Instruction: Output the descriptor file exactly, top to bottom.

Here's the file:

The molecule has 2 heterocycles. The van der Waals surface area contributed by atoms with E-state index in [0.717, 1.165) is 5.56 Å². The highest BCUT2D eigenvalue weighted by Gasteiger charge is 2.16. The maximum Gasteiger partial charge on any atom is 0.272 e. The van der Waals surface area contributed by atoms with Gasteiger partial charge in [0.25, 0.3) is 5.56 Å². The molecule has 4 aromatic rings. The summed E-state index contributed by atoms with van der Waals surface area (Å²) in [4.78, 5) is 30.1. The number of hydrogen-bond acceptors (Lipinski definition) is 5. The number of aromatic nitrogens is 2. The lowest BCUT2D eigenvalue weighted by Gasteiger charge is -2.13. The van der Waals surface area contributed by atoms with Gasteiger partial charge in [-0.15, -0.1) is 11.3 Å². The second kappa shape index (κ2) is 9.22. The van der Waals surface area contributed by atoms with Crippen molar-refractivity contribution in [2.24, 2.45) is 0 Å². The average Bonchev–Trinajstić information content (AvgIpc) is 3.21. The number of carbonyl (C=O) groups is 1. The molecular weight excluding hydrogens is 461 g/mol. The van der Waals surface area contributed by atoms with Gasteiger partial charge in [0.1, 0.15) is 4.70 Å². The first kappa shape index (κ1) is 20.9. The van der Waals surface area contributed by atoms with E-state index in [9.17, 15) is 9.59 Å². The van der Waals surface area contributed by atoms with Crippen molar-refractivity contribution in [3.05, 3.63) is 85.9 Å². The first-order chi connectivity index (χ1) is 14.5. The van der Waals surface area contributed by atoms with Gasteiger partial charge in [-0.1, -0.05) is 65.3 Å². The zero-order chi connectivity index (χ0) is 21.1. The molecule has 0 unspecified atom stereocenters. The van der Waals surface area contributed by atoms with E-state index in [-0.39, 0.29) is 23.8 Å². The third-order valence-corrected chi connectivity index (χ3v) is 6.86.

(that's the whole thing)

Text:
The molecule has 2 heterocycles. The van der Waals surface area contributed by atoms with E-state index in [0.717, 1.165) is 5.56 Å². The highest BCUT2D eigenvalue weighted by Gasteiger charge is 2.16. The maximum Gasteiger partial charge on any atom is 0.272 e. The van der Waals surface area contributed by atoms with Gasteiger partial charge in [0.25, 0.3) is 5.56 Å². The molecule has 4 aromatic rings. The summed E-state index contributed by atoms with van der Waals surface area (Å²) in [4.78, 5) is 30.1. The number of hydrogen-bond acceptors (Lipinski definition) is 5. The number of aromatic nitrogens is 2. The lowest BCUT2D eigenvalue weighted by Gasteiger charge is -2.13. The van der Waals surface area contributed by atoms with Gasteiger partial charge in [-0.15, -0.1) is 11.3 Å². The second kappa shape index (κ2) is 9.22. The van der Waals surface area contributed by atoms with Crippen molar-refractivity contribution in [2.24, 2.45) is 0 Å². The average Bonchev–Trinajstić information content (AvgIpc) is 3.21. The number of carbonyl (C=O) groups is 1. The molecular weight excluding hydrogens is 461 g/mol. The van der Waals surface area contributed by atoms with Gasteiger partial charge in [0.1, 0.15) is 4.70 Å². The first kappa shape index (κ1) is 20.9. The van der Waals surface area contributed by atoms with E-state index in [9.17, 15) is 9.59 Å². The van der Waals surface area contributed by atoms with Crippen molar-refractivity contribution in [3.05, 3.63) is 85.9 Å². The first-order chi connectivity index (χ1) is 14.5. The van der Waals surface area contributed by atoms with Gasteiger partial charge in [-0.1, -0.05) is 65.3 Å². The zero-order chi connectivity index (χ0) is 21.1. The molecule has 0 unspecified atom stereocenters. The van der Waals surface area contributed by atoms with E-state index in [-0.39, 0.29) is 23.8 Å². The third-order valence-corrected chi connectivity index (χ3v) is 6.86.